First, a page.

Happy New Year
India is one of the few countries of the world where people celebrate their own new year’s day as per their suitability. Some believe Chaitra Sukla Pratipada (this year it was on 6 April) as the day when Bramha created the universe. They celebrate this day as the Hindu New Year. But many believe the day of Vaishakh Krishna Pratipada as beginning of a new year. Many Hindus celebrate the day following Dola Purnima, as new year’s day. In Odisha Bishuba Sankranti is considered as the beginning of a new year. In Bengal it is the first day of Baisakh, which is considered to be the New Year’s Day. In parts of Gujarat, Bestu Varas is celebrated around October/November time as new year
Come what it may, New Year is celebrated with gay abandon in all parts of the vast country. It is celebrated as Vaisakhi or Baisakhi in north and central India, Rongali Bihu in Assam, Tamil Putthandu in Tamil Nadu, Vishu in Kerala, Bishuva Sankranti in Odisha and Poila Boishakhin Bengal. Ugadi is the New Year’s Day for the Hindus of Maharashtra, Andhra Pradesh, Karnataka and Telangana. Gudi Padwa is celebrated in Maharashtra, Goa and Konkan belt as new year.Cheiraoba in Manipur, Navreh in Kashmir and Cheti Chand is celebrated by Sindhi Hindus as new year.
So whatever may be the day, celebrate. Happy New Year.
100 years of Jallianwala Bagh
On 13 April 1919, Baisakhi day, 50 heavily armed soldiers of British Army under the order of General Dyer fired into the gathering of over 15000 unarmed men, women and children who had gathered in a walled ground called Jallianwala Bagh. As per official record 379 persons were killed and over 1200 were injured.
It created a huge furor across the country. Protests erupted, though the British government clamped heavy censorship on media and tried their best to give a different spin to the barbaric act, with the Anglo-Indian Press taking the lead. However, truth came to light. It shook the country and the collective conscience of all right thinking persons of the world.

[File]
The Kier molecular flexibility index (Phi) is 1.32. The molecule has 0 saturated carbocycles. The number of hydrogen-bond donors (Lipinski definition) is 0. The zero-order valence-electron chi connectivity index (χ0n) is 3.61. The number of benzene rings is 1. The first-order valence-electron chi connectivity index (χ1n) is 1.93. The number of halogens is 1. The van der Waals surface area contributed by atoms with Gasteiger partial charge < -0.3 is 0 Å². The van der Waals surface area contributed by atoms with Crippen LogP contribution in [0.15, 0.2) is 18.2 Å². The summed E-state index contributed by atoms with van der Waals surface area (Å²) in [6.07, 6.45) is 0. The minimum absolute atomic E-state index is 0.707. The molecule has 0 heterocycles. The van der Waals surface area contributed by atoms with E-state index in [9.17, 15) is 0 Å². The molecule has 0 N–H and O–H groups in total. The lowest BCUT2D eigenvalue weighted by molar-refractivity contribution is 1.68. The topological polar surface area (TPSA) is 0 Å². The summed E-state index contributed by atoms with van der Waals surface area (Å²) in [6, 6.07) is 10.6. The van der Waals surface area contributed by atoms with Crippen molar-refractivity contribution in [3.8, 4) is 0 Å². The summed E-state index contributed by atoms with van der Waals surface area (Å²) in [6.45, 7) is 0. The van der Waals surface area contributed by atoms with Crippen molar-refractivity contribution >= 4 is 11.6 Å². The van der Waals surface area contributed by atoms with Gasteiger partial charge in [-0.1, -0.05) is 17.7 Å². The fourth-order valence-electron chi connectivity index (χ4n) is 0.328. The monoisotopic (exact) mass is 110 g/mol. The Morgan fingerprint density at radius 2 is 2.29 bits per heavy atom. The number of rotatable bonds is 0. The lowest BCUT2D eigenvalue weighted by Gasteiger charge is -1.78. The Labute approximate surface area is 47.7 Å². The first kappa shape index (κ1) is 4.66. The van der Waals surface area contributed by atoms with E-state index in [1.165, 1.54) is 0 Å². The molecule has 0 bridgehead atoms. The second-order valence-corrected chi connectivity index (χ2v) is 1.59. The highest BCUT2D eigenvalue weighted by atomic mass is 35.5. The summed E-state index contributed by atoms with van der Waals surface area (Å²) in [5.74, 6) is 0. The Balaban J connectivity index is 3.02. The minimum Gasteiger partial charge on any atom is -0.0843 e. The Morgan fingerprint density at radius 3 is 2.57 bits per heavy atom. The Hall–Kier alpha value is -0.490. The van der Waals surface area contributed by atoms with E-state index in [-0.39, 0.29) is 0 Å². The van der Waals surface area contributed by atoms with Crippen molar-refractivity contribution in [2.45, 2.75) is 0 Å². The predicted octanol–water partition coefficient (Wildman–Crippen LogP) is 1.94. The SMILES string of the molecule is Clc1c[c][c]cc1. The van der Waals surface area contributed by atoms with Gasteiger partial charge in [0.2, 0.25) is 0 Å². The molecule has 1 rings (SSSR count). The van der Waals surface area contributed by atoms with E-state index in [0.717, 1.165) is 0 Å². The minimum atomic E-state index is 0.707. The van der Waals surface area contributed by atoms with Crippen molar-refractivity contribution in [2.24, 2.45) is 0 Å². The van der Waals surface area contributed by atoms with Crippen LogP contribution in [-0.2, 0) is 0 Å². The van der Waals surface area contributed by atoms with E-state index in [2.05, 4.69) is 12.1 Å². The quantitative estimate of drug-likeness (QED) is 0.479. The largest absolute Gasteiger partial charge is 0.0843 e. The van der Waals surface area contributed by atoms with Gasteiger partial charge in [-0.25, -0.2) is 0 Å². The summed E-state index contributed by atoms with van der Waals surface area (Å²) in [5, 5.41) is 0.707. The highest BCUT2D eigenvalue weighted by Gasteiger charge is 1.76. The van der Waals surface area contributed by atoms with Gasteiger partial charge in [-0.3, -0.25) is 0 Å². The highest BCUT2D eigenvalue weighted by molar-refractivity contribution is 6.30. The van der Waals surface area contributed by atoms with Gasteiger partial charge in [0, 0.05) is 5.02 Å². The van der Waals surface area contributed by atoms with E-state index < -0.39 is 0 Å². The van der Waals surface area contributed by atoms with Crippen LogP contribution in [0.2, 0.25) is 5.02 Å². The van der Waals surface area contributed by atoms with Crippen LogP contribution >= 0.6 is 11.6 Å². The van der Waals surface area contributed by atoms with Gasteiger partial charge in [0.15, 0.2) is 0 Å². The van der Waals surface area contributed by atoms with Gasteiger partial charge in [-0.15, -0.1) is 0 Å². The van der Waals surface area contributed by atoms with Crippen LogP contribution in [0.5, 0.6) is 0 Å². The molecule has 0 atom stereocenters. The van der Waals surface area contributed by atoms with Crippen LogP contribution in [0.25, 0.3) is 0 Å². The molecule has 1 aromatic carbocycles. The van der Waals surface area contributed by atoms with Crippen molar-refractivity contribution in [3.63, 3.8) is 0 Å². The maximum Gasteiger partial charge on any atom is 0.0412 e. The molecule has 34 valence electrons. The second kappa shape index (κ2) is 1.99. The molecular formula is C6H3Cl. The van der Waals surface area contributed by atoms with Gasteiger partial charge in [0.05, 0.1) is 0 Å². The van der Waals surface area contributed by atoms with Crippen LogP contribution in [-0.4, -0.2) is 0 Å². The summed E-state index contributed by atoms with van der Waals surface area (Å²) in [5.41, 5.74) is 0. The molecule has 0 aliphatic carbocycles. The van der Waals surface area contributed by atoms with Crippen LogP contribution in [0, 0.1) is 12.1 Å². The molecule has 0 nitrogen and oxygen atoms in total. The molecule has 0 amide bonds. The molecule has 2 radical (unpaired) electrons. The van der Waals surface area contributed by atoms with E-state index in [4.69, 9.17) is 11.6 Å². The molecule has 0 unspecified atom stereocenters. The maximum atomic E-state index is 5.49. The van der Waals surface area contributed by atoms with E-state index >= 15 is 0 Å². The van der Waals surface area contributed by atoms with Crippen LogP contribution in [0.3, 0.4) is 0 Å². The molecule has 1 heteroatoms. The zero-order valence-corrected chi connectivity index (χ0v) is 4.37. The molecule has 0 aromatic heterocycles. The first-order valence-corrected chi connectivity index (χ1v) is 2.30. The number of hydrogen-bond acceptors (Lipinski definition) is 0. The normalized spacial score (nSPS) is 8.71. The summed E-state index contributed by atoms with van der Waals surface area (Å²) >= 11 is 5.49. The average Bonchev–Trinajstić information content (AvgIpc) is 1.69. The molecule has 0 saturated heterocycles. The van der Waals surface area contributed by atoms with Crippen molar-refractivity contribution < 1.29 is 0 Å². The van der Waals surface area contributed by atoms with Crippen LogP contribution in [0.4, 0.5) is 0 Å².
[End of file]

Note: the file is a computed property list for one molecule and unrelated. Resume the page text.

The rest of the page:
Many historians opine that Britain lost its empire on that fateful day. The physical decimation of the empire took four more decades.
Haiku on Dhenkanal
National Award Winning Photographer Himanshu Vyas, who is based in Jaipur, Rajasthan also writes poetry, some of which have been published in International literary magazines. Here are some of his ‘haiku’ poems he has written on Dhenkanal after his visit to the Eastern India Campus of Indian Institute of Mass Communication (IIMC) located at Dhenkanal, where I happen to be the Regional Director and Professor. He visited our campus with another national award winning photo-journalist Tabeenah Anjum Qureshi to conduct a Photography Workshop in last October.
For those uninitiated, “haiku” is a traditional form of Japanese poetry. Haiku poems consist of 3 lines. The first and last lines of a Haiku have 5 syllables and the middle line has 7 syllables. The lines rarely rhyme.
The trick to enjoy haiku is to frame mental picture of the words and reconstruct the scene and internalize the bhava. Here it goes:
caretaker keeps on serving
“ isn’t dhenkanal…good! ”
‘line’ taught by
row of palms
in white saree with green border
twisting poses of newborn
even little dhenkenal
by spots where kadamb
chose to fall
“ where’s dhenkenal ? ”
asking low clouds
only when winds hush
blinking windows of
1.Betel : A traditional and popular chewing leaf.
- Wheel: Alludes to Upanishadic philosophyof cyclic nature of existence.
- Panionhala: The hills behind IIMC, meaning‘hanging waters.’
- Dhenkenal : A hilly district in central Odisha.
- Kadamb: A tree with scented flowers; favourite of Lord Krishna.
- Saptsajya : A village with seven dense hillsnear Dhenkenal.
- Mahandi : A major river in Odisha and also name of a hostel at IIMC.
Tailpiece 1: Advice
For all females,
Please be advised that, there will be no maids for households, if RaGa pays 6k per month to them…
Be careful while voting.
If no maids, then you have to work at home as well…
Think wisely before voting
Tailpiece 2: More Advice
Vote peacefully. Don’t fight among yourselves over your leaders. Look at the photograph. At the end, Thakur, Gabbar, Jay and Viru are friends.
(Courtesy: Social Media)
The author, a journalist turned media academician lives in Central Odisha town of Dhenkanal. An anthology of his weekly column Window Seat, published in 2018 has been published as a book. Write to him to get a free e-copy.